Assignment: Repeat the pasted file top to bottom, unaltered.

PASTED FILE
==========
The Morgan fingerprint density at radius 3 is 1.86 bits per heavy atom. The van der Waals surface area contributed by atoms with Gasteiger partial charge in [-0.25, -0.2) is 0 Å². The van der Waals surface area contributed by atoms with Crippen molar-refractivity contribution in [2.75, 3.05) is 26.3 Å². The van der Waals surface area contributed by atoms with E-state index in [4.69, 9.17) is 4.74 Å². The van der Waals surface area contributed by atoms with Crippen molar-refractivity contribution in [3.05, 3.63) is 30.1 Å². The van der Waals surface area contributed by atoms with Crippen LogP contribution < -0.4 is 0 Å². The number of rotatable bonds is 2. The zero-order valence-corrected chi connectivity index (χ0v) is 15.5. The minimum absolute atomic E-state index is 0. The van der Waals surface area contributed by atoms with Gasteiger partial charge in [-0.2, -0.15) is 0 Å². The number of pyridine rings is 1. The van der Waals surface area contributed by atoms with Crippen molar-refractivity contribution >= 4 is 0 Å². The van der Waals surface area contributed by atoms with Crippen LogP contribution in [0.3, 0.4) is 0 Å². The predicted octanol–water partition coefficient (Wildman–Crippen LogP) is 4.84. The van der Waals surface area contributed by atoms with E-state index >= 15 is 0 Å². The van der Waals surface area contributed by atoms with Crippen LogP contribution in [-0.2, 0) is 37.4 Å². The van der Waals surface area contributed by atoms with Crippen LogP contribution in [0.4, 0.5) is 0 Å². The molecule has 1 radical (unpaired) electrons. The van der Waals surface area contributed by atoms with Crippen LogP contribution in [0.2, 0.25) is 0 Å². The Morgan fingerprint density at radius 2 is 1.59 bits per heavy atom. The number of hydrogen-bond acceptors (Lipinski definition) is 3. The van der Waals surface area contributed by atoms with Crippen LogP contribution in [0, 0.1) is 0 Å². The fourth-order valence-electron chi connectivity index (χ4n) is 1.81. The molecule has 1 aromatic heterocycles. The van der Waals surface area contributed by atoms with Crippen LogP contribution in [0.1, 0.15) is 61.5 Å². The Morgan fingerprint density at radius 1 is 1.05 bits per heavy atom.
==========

The Morgan fingerprint density at radius 3 is 1.86 bits per heavy atom. The van der Waals surface area contributed by atoms with Gasteiger partial charge in [-0.25, -0.2) is 0 Å². The van der Waals surface area contributed by atoms with Crippen molar-refractivity contribution in [2.75, 3.05) is 26.3 Å². The van der Waals surface area contributed by atoms with E-state index in [4.69, 9.17) is 4.74 Å². The van der Waals surface area contributed by atoms with Crippen molar-refractivity contribution in [3.05, 3.63) is 30.1 Å². The van der Waals surface area contributed by atoms with Crippen LogP contribution < -0.4 is 0 Å². The number of rotatable bonds is 2. The zero-order valence-corrected chi connectivity index (χ0v) is 15.5. The minimum absolute atomic E-state index is 0. The van der Waals surface area contributed by atoms with Gasteiger partial charge in [-0.2, -0.15) is 0 Å². The number of pyridine rings is 1. The van der Waals surface area contributed by atoms with Crippen molar-refractivity contribution >= 4 is 0 Å². The van der Waals surface area contributed by atoms with Crippen LogP contribution in [0.3, 0.4) is 0 Å². The predicted octanol–water partition coefficient (Wildman–Crippen LogP) is 4.84. The van der Waals surface area contributed by atoms with E-state index >= 15 is 0 Å². The van der Waals surface area contributed by atoms with Crippen LogP contribution in [-0.2, 0) is 37.4 Å². The van der Waals surface area contributed by atoms with Crippen LogP contribution in [0.4, 0.5) is 0 Å². The molecule has 1 radical (unpaired) electrons. The van der Waals surface area contributed by atoms with Crippen LogP contribution in [0.2, 0.25) is 0 Å². The Morgan fingerprint density at radius 2 is 1.59 bits per heavy atom. The number of hydrogen-bond acceptors (Lipinski definition) is 3. The van der Waals surface area contributed by atoms with Crippen LogP contribution in [0, 0.1) is 0 Å². The fourth-order valence-electron chi connectivity index (χ4n) is 1.81. The molecule has 1 aromatic heterocycles. The van der Waals surface area contributed by atoms with Crippen LogP contribution in [0.1, 0.15) is 61.5 Å². The Morgan fingerprint density at radius 1 is 1.05 bits per heavy atom.